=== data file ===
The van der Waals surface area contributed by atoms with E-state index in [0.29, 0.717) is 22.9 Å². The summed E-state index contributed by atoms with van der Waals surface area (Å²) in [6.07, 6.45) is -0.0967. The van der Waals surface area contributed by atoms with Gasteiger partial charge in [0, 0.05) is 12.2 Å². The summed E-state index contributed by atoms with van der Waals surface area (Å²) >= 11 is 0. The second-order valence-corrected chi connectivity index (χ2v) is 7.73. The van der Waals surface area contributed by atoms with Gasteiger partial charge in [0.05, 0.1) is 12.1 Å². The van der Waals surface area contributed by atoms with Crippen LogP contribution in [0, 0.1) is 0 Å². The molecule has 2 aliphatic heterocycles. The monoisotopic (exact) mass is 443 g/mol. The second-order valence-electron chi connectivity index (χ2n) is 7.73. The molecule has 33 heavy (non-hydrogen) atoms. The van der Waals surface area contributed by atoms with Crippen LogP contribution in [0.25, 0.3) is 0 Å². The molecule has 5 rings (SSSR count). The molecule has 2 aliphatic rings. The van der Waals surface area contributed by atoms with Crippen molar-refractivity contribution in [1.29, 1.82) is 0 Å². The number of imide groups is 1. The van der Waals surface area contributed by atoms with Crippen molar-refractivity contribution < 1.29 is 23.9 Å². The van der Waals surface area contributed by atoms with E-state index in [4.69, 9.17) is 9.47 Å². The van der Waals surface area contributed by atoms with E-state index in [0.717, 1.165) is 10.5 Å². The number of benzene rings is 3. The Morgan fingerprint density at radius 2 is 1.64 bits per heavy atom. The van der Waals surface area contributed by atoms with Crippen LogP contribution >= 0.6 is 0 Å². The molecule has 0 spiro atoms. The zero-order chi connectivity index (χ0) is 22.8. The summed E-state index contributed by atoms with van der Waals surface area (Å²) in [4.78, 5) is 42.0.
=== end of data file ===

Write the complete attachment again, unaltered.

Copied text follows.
The van der Waals surface area contributed by atoms with E-state index in [0.29, 0.717) is 22.9 Å². The summed E-state index contributed by atoms with van der Waals surface area (Å²) in [6.07, 6.45) is -0.0967. The van der Waals surface area contributed by atoms with Gasteiger partial charge in [0, 0.05) is 12.2 Å². The summed E-state index contributed by atoms with van der Waals surface area (Å²) >= 11 is 0. The second-order valence-corrected chi connectivity index (χ2v) is 7.73. The van der Waals surface area contributed by atoms with Gasteiger partial charge in [0.05, 0.1) is 12.1 Å². The van der Waals surface area contributed by atoms with Crippen LogP contribution in [0, 0.1) is 0 Å². The molecule has 2 aliphatic heterocycles. The monoisotopic (exact) mass is 443 g/mol. The second-order valence-electron chi connectivity index (χ2n) is 7.73. The molecule has 33 heavy (non-hydrogen) atoms. The van der Waals surface area contributed by atoms with Crippen LogP contribution in [0.25, 0.3) is 0 Å². The molecule has 5 rings (SSSR count). The molecule has 2 aliphatic rings. The van der Waals surface area contributed by atoms with Crippen molar-refractivity contribution in [1.29, 1.82) is 0 Å². The number of imide groups is 1. The van der Waals surface area contributed by atoms with Crippen molar-refractivity contribution < 1.29 is 23.9 Å². The van der Waals surface area contributed by atoms with E-state index in [4.69, 9.17) is 9.47 Å². The van der Waals surface area contributed by atoms with E-state index in [0.717, 1.165) is 10.5 Å². The number of benzene rings is 3. The Morgan fingerprint density at radius 2 is 1.64 bits per heavy atom. The van der Waals surface area contributed by atoms with Crippen LogP contribution >= 0.6 is 0 Å². The molecule has 0 spiro atoms. The zero-order chi connectivity index (χ0) is 22.8. The summed E-state index contributed by atoms with van der Waals surface area (Å²) in [4.78, 5) is 42.0.